Alfa's America Amore

Bertel Schmitt
by Bertel Schmitt

Alfa has rekindled its long lost love with a mature lady: Aunt America.

Last December, Cammy Corrigan reported on TTAC that there are “very important opportunities for Alfa Romeo in the United States.” At least in the eyes of Luca di Montezemolo, Chairman of Fiat. Despite being the object of unconditional admiration of Alfa-crazed owners, commonly known as “Alfisti,” Fiat’s sporty brand has reportedly lost €200m-€400m per year for the last decade. So something needs to be done.

Andiamo a America,” appears to be la soluzione in Torino. Reuters reports that “Alfa Romeo is likely to return to North America by 2012 after a 15-year hiatus.” Alfas were last sold in America in 1995.

“I’m a lot more confident now … that Alfa Romeo will reconstitute a product offering that is acceptable globally, and more in particular in the United States and Canada,” Sergio Marchionne said in Toronto. “There is a strong likelihood that the brand will be back here within the next 24 months.”

And because he was in Toronto, Marchionne mumbled that it may be possible that Canada “may play a roll” (phrasing by Reuters) in manufacturing the Alfa Romeo. The nature of the roll remained unexplained. Apart from the impending roll in the hay, it could be anything from a roller bearing to a production line from which Alfas roll, bound for the former land of plenty.

As for Alfa’s chances to convert a lot of Americans into Alfisti: Well, cougars are big these days, and we are not talking Mercurys. In the words of Simon and Garfunkel: “God bless you please Mrs. Robinson. Heaven holds a place for those who pray, hey hey hey.”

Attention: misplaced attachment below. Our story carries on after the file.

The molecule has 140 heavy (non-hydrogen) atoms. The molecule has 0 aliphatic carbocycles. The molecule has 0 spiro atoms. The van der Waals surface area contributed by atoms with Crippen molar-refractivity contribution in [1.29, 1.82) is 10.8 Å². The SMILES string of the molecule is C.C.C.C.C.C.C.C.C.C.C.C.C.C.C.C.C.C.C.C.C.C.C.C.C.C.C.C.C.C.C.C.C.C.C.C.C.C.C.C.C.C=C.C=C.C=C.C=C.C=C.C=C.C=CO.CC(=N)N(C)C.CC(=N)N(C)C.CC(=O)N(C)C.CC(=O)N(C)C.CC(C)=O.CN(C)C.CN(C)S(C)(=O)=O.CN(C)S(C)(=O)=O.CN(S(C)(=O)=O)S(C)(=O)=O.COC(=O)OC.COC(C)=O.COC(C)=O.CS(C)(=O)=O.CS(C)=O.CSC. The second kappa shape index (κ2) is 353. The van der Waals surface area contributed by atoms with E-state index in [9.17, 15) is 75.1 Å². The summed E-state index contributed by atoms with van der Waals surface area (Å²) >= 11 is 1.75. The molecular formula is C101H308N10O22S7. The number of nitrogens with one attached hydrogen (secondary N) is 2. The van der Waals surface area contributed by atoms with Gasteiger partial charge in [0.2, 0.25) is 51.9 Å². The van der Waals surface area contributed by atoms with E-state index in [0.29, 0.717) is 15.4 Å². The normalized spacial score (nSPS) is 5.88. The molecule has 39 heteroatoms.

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4 of 22 comments
  • Quadrifoglio Quadrifoglio on Feb 14, 2010

    I think Rod Panhard, Charleywhiskey and ra_pro are on the right path. Perceptions of Alfa were, like all cars, influenced by the dealer experience. At least by the time I was in the market, Audi and BMW were not sold next to American cars in the same dealership where (I presume) margins were better, distributor/maker pushback was lesser, and customer service demands were lower on the American cars. So I wasn't the redhead at the reunion when I needed service. And I had confidence the mechanic could read the service manual. More important, there was “free” service for the first few years on the German cars, so I was insulated from the niggling problems that pi$5 me off, especially now on the Audi. I worry about a Chrysler sales channel, but getting a few dealers comfortable selling and servicing the cars at a reasonable sales volume can only help. A select market rollout, with a “3 year test drive” service plan, would fight reliability and resale concerns (and alas, if Fiat can't afford it, they shouldn't come). As for the cars, well, even the current FWD crop sell themselves. And a few of us would buy them shipside if that was the only way.

  • Threeer Threeer on Feb 14, 2010

    Spent alot of seat time in a late 80s Spider...sure, it wasn't the fastest convertible out there, but the look of that car when it was waxed and the top was down always made me look back and grin like an idiot. I, for one, sincerely hope that they find a way to grace our highways again. Given the jellybean, appliance-grade cars on the road right now, a little vehicular sexiness would be most welcome...:)

  • Tstag Tstag on Feb 14, 2010

    I bet MG will be watching Alfa's US re-entry with interest. MG have just started work on a new sportscar so the US may soon get a range of new Alfa's and MG's to play with...

  • Morea Morea on Feb 14, 2010

    Clearly no Alfisti here at TTAC! We faithful have been promised that sales of Alfas in the US will start "soon" since 2005 or so. The 8C Competizione was a nice start. Now, how about Alfas for the rest of us! BTW Alfa's 100th anniversary (1910-2010) will be celebrated in the US by the Alfa Romeo Owners Club in Maryland in June.